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Trump Was Right: The Navy’s New Aircraft Catapult Is No Match For ‘Goddamned Steam’
Look, we give President Donald Trump shit for all sorts of reasons: confusion over evening colors, picking fights with the family members of fallen service members, tweeting too much, making service academy graduations about himself, and so on. The purpose of journalism is to challenge the powerful, no matter who they are, but I’ll be the first to admit when the commander-in-chief is right and the rest of the world is totally wrong.
And in the case of the Navy’s next-generation electromagnetic catapult system, Trump was right: “Goddamned steam” is way better than the futuristic system after all.
Trump first railed against the “digital” Electromagnetic Aircraft Launching System (EMALS) at the heart of the Navy’s new Ford-class supercarrier months ago, in a confusing interview with Time magazine — “What is digital? And it’s very complicated, you have to be Albert Einstein to figure it out,” he said. But now, the new system has some major reliability issues, as extensively documented by the Pentagon’s testing and evaluation arm.
Those issues include: “excessive airframe stress” experienced by Boeing F/A-18F Super Hornet and EA-18G Growler aircraft during launch operations; an inability to electrically isolate the catapult’s complicated power systems in order to conduct maintenance and repairs without halting operations, a critical feature for any vessel underway; and an abysmal “9 percent chance of completing the 4-day surge and a 70 percent chance of completing a day of sustained operations,” according to Pentagon evaluators — sustained operations like the bombing sorties that U.S. personnel downrange have come to rely on in hotspots like Iraq and Syria.
Lawmakers are coming around to Trump’s skepticism. In February, Navy officials urged Secretary of Defense James Mattis to please, for the love of God, don’t shock-test this bad boy just yet — much to the dismay of lawmakers. "Conducting full ship shock trials on CVN-78 will not only improve the design of future carriers,” Senate Armed Services Chairman John McCain — the Arizona Republican and former naval aviator — wrote to Mattis, “but also reduce the costs associated with retrofitting engineering changes."
Sure, OK, but shock trials won’t necessarily fix the core problem: USS Gerald Ford is absolutely not ready for action downrange because of that goddamn catapult — an especially concerning problem given foreign militaries’ embrace of the next-gen launching and landing tech. As one retired Navy engineer who worked at Naval Air Systems Command Lakehurst during the development of the EMALS, the system is “an engineering nightmare that will haunt the Navy for decades to come.”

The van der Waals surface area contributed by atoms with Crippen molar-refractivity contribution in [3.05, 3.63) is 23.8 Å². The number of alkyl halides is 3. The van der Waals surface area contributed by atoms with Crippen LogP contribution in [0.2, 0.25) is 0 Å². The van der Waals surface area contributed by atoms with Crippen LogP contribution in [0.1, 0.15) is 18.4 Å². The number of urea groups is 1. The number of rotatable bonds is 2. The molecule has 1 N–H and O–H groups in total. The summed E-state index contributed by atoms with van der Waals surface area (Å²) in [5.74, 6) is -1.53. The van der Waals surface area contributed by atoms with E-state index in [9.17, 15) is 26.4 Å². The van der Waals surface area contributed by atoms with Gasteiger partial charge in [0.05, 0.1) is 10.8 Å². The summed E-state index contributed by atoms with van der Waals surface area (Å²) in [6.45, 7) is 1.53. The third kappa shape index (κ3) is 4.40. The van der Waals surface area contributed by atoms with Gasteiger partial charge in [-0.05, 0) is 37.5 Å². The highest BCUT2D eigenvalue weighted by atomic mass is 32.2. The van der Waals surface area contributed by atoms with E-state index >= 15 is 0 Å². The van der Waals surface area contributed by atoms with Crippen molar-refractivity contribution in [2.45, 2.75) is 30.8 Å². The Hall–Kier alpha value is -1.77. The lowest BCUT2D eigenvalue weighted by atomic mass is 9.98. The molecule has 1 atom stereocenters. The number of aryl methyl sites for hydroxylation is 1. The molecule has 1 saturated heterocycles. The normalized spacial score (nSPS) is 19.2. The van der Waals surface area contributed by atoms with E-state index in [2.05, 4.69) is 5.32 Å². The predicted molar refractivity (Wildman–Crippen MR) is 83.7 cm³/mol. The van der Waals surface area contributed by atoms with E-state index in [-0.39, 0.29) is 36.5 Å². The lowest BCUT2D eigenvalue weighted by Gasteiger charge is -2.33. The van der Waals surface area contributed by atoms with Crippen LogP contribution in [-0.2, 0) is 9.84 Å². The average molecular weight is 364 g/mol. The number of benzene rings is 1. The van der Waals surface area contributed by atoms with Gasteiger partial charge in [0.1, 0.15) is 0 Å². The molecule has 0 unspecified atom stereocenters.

Now here it is, your moment of schadenfreude: Commander in Chief Trump presides over the commissioning of the Ford last year. Well played, sir: You were right, even if you didn’t know it just yet.
The U.S. Space Force has a name tape for uniforms now. Get excited people.
In a tweet from its official account, the Space Force said its uniform name tapes have "touched down in the Pentagon," sharing a photo of it on the chest of Gen. John W. Raymond, the newly-minted Chief of Space Operations for the new service branch nested in the Department of the Air Force.
PALM BEACH, Fla. (Reuters) - U.S. President Donald Trump gave a minute-to-minute account of the U.S. drone strikes that killed Iranian military commander Qassem Soleimani in remarks to a Republican fund-raising dinner on Friday night, according to audio obtained by CNN.
With his typical dramatic flourish, Trump recounted the scene as he monitored the strikes from the White House Situation Room when Soleimani was killed.
The U.S. Navy will name its fourth Ford-class aircraft carrier after Doris Miller, an iconic World War II sailor recognized for his heroism during the Pearl Harbor attack, according to reports in The Honolulu Star-Advertiser and U.S. Naval Institute News.
Acting Navy Secretary Thomas Modly is expected to announce the naming of CVN-81 during a ceremony on Monday in Pearl Harbor, Hawaii, according to USNI. Two of Miller's nieces are expected to be there, according to the Star-Advertiser.
Two immigrants, a pastor and an Army sergeant have been convicted of conspiracy to commit marriage fraud as part of an illegal immigration scheme, according to federal prosecutors.
Rajesh Ramcharan, 45; Diann Ramcharan, 37; Sgt. Galima Murry, 31; and the Rev. Ken Harvell, 60, were found guilty Thursday after a nine-day jury trial, according to a news release from the U.S. attorney's office in Colorado.
The conspiracy involved obtaining immigration benefits for Rajesh Ramcharan, Diann Ramcharan, and one of their minor children, the release said. A married couple in 2007 came to the U.S. from Trinidad and Tobago on visitor visas. They overstayed the visas and settled in Colorado.
DUBAI (Reuters) - Iran said on Saturday it was sending to Ukraine the black boxes from a Ukrainian passenger plane that the Iranian military shot down this month, an accident that sparked unrest at home and added to pressure on Tehran from abroad.
Iran's Tasnim news agency also reported the authorities were prepared for experts from France, Canada and the United States to examine information from the data and voice recorders of the Ukraine International Airlines plane that came down on Jan. 8.
The plane disaster, in which all 176 aboard were killed, has added to international pressure on Iran as it grapples with a long running row with the United States over its nuclear program that briefly erupted into open conflict this month.